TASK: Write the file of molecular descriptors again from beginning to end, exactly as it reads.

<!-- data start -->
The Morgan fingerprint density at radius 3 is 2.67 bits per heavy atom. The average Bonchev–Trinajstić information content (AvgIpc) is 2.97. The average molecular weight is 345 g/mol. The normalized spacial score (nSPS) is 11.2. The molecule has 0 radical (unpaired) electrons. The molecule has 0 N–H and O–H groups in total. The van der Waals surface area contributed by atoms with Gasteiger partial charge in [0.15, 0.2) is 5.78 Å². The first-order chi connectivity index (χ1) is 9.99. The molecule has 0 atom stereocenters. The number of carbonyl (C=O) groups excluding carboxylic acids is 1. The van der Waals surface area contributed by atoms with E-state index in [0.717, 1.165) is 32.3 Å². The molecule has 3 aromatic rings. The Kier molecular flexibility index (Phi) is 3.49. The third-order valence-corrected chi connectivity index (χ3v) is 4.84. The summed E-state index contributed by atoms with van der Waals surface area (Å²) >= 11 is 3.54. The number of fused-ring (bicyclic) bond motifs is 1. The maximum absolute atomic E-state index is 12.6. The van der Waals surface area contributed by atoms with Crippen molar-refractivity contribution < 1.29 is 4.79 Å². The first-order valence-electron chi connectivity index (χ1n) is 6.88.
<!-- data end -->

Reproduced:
The Morgan fingerprint density at radius 3 is 2.67 bits per heavy atom. The average Bonchev–Trinajstić information content (AvgIpc) is 2.97. The average molecular weight is 345 g/mol. The normalized spacial score (nSPS) is 11.2. The molecule has 0 radical (unpaired) electrons. The molecule has 0 N–H and O–H groups in total. The van der Waals surface area contributed by atoms with Gasteiger partial charge in [0.15, 0.2) is 5.78 Å². The first-order chi connectivity index (χ1) is 9.99. The molecule has 0 atom stereocenters. The number of carbonyl (C=O) groups excluding carboxylic acids is 1. The van der Waals surface area contributed by atoms with E-state index in [0.717, 1.165) is 32.3 Å². The molecule has 3 aromatic rings. The Kier molecular flexibility index (Phi) is 3.49. The third-order valence-corrected chi connectivity index (χ3v) is 4.84. The summed E-state index contributed by atoms with van der Waals surface area (Å²) >= 11 is 3.54. The number of fused-ring (bicyclic) bond motifs is 1. The maximum absolute atomic E-state index is 12.6. The van der Waals surface area contributed by atoms with Crippen molar-refractivity contribution < 1.29 is 4.79 Å². The first-order valence-electron chi connectivity index (χ1n) is 6.88.